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Volume 17 Issue 2 Pages 59 - 99 (October 2000)

Citation: Green, R.(2000) Avian Predation by Captive Otters. IUCN Otter Spec. Group Bull. 17(2): 83 - 84

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Avian Predation by Captive Otters

Rosemary Green

Vincent Wildlife Trust, Barjarg, Barrhill, Girvan, KA26 0RB, Scotland

Abstract: During fifteen years of keeping otters, no predation on birds was observed until the winter of 1999-2000. Freshly killed birds offered to otters had not apparently been recognised as food. In the winter of 1999, a sub-adult captive otter stalked and killed a variety of birds - two pheasants, two gulls, a thrush and a goose. Otters in the adjacent pen caught and ate a heron.

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Predation on birds had not been observed in fifteen years of keeping captive otters, until the winter of 1999-2000, although many otters had proved adept at catching voles and amphibians. Before that time, road killed birds had been offered to otters to introduce them to the range of potential prey available after release. The otters had appeared not to recognise the dead birds as food, playing with them and dropping them into their pools. On occasions otters would chase songbirds or run at crows (Corvus corone) or herons (Ardea cinerea), which were stealing their fish. However these incidents appeared to be play or threat displays, rather than a serious attempt to catch the birds. Herons and crows had formed the habit of taking fish, with sometimes as many as six herons flying up the valley to the otter pens at feeding time and several families of crows being reared partly on stolen fish. The effect of the otters' digging and constant pressure of their feet within the pens was to create a plant community of annual weeds different from the surrounding fields. This attracted pheasants (Phasianus colchicus) and songbirds to visit regularly to take advantage of the seed bearing plants. On one occasion seven wintering wrens (Troglodytes troglodytes) were observed using the entrance tunnel of an occupied otter sleeping box for the night.

In early winter 1999 a sub adult female otter from the Scottish Borders was found one morning with the freshly killed body of a hen pheasant in her sleeping box. The feathers were disordered, but the skin was not broken. Vomit, full of chewed feathers was also present in the sleeping box. Over the next two nights the young otter learnt how to deal with feathered prey and consumed all but some feathers, the legs and larger bones of the pheasant. It was not known whether she had caught and killed the bird or simply taken advantage of a death from other causes. However, in the following winter months this otter was seen stalking other birds. She caught and ate another hen pheasant, a songthrush (Turdus philomelos), a herring gull (Larus argentatus), a black headed gull (Larus ridibundus) and a goose. The goose was so completely eaten that only one leg and a few wing feathers were left. It was tentatively identified as either a barnacle goose (Branta leucopsis) or a small Canada goose (Branta canadensis) (Paul COLLIN, pers. comm.). In the neighbouring pen two siblings from Shetland also caught and ate a heron, possibly having learned the behaviour from their neighbour's example.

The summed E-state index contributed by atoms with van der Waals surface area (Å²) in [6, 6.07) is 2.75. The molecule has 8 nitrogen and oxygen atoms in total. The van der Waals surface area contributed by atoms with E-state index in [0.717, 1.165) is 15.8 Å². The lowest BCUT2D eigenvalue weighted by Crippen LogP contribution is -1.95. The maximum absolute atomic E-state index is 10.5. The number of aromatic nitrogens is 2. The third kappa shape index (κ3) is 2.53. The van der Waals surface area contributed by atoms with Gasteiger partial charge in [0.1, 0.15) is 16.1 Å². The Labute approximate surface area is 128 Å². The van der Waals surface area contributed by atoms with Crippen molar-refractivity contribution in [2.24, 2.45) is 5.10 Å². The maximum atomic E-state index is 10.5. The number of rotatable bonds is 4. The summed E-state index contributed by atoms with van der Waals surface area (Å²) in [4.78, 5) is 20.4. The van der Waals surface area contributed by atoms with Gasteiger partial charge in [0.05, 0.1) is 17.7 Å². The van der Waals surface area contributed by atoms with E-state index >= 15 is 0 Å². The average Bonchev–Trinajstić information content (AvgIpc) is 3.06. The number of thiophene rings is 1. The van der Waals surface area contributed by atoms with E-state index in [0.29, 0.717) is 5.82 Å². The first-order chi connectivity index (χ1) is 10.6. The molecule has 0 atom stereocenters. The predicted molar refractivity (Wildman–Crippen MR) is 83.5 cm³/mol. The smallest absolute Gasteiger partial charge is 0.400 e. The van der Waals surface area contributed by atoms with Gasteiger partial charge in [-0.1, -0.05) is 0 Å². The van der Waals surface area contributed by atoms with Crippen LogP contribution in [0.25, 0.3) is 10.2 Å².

ACKNOWLEDGEMENTS - Paul Collin, RSPB is thanked for identifying the grisly remains.

Resumen: Predación sobre aves por parte de nutrias en cautiverio
Hasta el invierno de 1999-2000 no se había observado predación sobre aves en 15 años de mantenimiento de nutrias en cautiverio. Hasta entonces se les había ofrecido aves atropelladas para introducirlas al rango de presas disponibles tras la liberación. Estas no parecían reconocer a las aves muertas como alimento pero jugaban con ellas y las tiraban a sus piscinas. En ocasiones las nutrias perseguían aves canoras o corrían a los cuervos o garzas que les robaban pescado. Sin embargo, estos incidentes parecían ser juegos o despliegues de amenaza más que intentos serios de cazar a las aves. El efecto de escarbar y la presión constantes de las patas de las nutrias sobre el suelo de los encierros facilitó el establecimiento de una comunidad de malezas anuales distintas a la de los campos linderos. Esto provocó las visitas regulares de faisanes (Phasianus colchicus) y aves canoras para aprovechar las semillas de dichas plantas. A principios del invierno de 1999 una nutria subadulta fue encontrada una mañana con el cuerpo fresco de un faisán. Las plumas estaban desordenadas pero la piel no estaba rota. También había un vomito lleno de plumas masticadas. A lo largo de las 2 noches siguientes la nutria aprendió a tratar a la presa emplumada y consumió toda la carcasa salvo algunas plumas, las patas y algunos huesos largos del faisán. No se supo si la nutria había cazado y matado a la presa o simplemente aprovechado una carcasa fresca, sin embargo, en los meses siguientes esta nutria fue vista acechando otras aves. Cazó y comió otro faisán, un tordo (Turdus philomelos), gaviotas (Larus argentatus y L. ridibundus), y un ganso. En un encierro vecino 2 hermanos también cazaron y comieron una garza, posiblemente tras haber aprendido el comportamiento de su vecina.
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